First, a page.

SAN FRANCISCO—Intel Corp. may cut back on capital equipment spending in 2011 and 2012 in the face of slackening PC demand, according to a Wall Street analyst.
In a report circulated Tuesday (Aug. 30), C.J. Muse, an analyst at Barclays Capital, said sources indicate that Intel (Santa Clara, Calif.) has removed its Fab 24 in Leixlip, Ireland, from its 22-nm roadmap. It is unclear whether Intel will reallocate 22-nm equipment slated for Fab 24 to other fabs in Israel and Arizona, Muse said.
"What is unclear to us is whether Intel will reallocate capacity to Israel or other facilities or whether this is a cut to capex," Muse wrote in the report. Muse said he believes that Intel is planning to decide the second week of September whether to send the equipment elsewhere or to keep it off line.
Intel has not publicly said it would build 22-nm chips at Fab 24. The company has previously listed as 22-nm facilities its two development fabs in Oregon as well as Fab 28 in Israel and Fab 32 and Fab 12 in Arizona.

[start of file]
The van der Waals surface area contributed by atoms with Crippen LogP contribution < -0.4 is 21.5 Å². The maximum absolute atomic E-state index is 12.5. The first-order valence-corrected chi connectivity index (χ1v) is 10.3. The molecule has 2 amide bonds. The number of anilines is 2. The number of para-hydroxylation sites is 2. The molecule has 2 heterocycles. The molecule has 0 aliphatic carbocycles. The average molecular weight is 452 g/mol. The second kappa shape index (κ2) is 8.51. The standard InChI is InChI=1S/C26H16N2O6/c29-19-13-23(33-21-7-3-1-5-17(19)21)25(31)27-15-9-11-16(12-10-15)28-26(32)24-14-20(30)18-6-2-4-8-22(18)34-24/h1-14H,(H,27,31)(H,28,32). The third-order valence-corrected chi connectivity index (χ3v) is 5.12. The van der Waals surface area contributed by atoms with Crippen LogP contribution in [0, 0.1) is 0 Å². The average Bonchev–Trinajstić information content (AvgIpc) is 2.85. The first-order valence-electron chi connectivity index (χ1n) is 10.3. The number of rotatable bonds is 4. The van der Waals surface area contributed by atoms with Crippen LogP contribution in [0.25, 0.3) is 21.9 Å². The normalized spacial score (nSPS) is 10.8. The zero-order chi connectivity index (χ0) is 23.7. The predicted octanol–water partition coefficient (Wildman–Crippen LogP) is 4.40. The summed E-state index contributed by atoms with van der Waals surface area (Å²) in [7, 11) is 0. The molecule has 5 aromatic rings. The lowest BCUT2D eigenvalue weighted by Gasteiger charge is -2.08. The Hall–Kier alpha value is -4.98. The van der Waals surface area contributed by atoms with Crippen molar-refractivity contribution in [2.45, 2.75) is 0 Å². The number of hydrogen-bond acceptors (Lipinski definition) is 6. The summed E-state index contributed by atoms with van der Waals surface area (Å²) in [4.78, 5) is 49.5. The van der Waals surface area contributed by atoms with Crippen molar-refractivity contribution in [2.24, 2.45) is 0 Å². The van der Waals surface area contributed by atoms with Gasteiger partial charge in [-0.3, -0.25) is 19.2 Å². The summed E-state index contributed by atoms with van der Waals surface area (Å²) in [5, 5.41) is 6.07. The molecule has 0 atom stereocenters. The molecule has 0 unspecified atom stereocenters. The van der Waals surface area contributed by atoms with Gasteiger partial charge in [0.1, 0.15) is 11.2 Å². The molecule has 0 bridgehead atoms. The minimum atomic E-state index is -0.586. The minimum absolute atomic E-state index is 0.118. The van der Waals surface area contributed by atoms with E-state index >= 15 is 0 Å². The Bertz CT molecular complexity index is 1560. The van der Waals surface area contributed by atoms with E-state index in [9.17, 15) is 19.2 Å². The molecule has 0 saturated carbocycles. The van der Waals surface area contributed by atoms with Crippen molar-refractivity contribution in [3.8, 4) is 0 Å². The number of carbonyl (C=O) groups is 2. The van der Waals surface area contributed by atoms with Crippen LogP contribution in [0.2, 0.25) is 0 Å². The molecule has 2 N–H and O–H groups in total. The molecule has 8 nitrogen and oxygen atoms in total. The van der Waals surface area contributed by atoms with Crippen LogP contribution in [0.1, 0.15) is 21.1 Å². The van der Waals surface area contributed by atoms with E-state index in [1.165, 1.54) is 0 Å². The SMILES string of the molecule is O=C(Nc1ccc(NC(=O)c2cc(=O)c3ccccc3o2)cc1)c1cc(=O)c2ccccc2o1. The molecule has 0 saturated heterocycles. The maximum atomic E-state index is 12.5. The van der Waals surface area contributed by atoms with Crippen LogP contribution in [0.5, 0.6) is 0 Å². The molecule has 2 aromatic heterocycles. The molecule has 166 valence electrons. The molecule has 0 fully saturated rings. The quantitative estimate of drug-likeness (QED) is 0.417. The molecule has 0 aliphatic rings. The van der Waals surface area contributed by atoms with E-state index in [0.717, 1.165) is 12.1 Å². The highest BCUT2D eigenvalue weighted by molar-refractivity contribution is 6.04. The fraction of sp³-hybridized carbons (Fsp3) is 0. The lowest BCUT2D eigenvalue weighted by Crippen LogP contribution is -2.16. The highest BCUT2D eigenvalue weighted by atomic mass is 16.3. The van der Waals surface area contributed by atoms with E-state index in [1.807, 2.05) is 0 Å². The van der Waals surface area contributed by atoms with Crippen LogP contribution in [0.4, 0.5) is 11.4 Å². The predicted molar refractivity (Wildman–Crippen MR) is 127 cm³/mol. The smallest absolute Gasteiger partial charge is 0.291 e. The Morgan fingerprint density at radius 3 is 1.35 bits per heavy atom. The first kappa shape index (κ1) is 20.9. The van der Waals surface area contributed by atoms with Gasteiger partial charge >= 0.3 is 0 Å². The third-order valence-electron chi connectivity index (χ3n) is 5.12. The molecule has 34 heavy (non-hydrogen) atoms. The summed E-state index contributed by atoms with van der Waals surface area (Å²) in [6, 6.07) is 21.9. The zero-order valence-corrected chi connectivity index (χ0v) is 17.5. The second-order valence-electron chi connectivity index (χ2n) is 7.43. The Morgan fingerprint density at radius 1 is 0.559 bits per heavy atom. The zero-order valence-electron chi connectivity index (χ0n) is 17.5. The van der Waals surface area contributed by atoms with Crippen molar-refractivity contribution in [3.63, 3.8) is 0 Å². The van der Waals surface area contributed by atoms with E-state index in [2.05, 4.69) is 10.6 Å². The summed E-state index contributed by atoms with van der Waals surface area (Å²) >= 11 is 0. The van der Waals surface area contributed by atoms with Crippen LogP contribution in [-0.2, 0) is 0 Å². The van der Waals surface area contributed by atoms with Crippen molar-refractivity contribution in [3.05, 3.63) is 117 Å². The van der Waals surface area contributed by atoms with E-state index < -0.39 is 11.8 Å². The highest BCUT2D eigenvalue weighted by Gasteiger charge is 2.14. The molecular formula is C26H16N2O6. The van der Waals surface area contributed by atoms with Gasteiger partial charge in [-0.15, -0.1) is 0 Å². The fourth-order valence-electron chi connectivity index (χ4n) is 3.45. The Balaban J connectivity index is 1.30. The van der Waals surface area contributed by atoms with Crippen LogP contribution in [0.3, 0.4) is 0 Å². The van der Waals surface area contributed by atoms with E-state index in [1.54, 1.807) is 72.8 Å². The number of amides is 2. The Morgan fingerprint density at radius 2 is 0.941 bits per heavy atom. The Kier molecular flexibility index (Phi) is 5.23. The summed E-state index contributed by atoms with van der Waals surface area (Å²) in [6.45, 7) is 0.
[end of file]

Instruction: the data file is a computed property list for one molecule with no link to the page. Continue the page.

In January, Intel announced plans to invest $500 million to re-commission its Fab 14 in Leixlip, which had been closed in February 2010. At the time, the company made no commitment to a specific technology node as part of the investment.
A spokesperson for Intel confirmed Tuesday that the company has no plans currently to convert Fab 24 to a 22-nm facility.
But, in an email exchange with EE Times, Muse said his understanding was that Intel was definitely planning to build 22-nm chips at Fab 24, with equipment deliveries expected in 2012.
"Now, as of Friday, it appears that Intel has removed this fab from its 22-nm roadmap," Muse said. "What is unclear is whether they have decided to put equipment for the fab in Israel, Arizona or Oregon, or whether they don't think they need to capacity or just simply want to be conservative on capex in the current environment."
According to Muse, weakening PC sales over the past months have led many to believe Intel could cut its third quarter sales target. Muse said he and fellow Barclays analysts were on the fence about this possibility, citing relatively lean inventory in the channel and strength in server demand, which could enable Intel to reach the low end of its guidance of revenue of between $13.5 billion and $14.5 billion and pro forma earnings per share of 60 to 65 cents.
"But with talk of a hiring freeze at Intel and now some push to capex, these data points aren't exactly positive for Intel, in our view," Muse added.